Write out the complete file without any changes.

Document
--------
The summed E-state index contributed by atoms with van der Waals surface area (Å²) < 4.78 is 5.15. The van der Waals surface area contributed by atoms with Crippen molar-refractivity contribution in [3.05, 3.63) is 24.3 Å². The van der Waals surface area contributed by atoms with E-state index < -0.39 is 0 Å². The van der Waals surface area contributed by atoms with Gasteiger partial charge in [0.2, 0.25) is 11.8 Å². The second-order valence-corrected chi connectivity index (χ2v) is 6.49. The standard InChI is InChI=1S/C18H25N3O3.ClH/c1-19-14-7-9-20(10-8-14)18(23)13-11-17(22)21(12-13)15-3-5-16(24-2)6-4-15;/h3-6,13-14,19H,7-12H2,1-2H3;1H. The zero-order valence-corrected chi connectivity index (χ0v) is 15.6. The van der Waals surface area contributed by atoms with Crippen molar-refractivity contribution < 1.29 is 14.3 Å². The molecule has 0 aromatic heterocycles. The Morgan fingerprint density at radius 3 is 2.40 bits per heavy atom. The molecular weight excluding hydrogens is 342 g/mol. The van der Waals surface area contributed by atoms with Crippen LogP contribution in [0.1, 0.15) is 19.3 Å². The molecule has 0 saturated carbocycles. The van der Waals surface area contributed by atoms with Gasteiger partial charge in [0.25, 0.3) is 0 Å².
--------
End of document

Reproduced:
The summed E-state index contributed by atoms with van der Waals surface area (Å²) < 4.78 is 5.15. The van der Waals surface area contributed by atoms with Crippen molar-refractivity contribution in [3.05, 3.63) is 24.3 Å². The van der Waals surface area contributed by atoms with E-state index < -0.39 is 0 Å². The van der Waals surface area contributed by atoms with Gasteiger partial charge in [0.2, 0.25) is 11.8 Å². The second-order valence-corrected chi connectivity index (χ2v) is 6.49. The standard InChI is InChI=1S/C18H25N3O3.ClH/c1-19-14-7-9-20(10-8-14)18(23)13-11-17(22)21(12-13)15-3-5-16(24-2)6-4-15;/h3-6,13-14,19H,7-12H2,1-2H3;1H. The zero-order valence-corrected chi connectivity index (χ0v) is 15.6. The van der Waals surface area contributed by atoms with Crippen molar-refractivity contribution < 1.29 is 14.3 Å². The molecule has 0 aromatic heterocycles. The Morgan fingerprint density at radius 3 is 2.40 bits per heavy atom. The molecular weight excluding hydrogens is 342 g/mol. The van der Waals surface area contributed by atoms with Crippen LogP contribution in [0.1, 0.15) is 19.3 Å². The molecule has 0 saturated carbocycles. The van der Waals surface area contributed by atoms with Gasteiger partial charge in [0.25, 0.3) is 0 Å².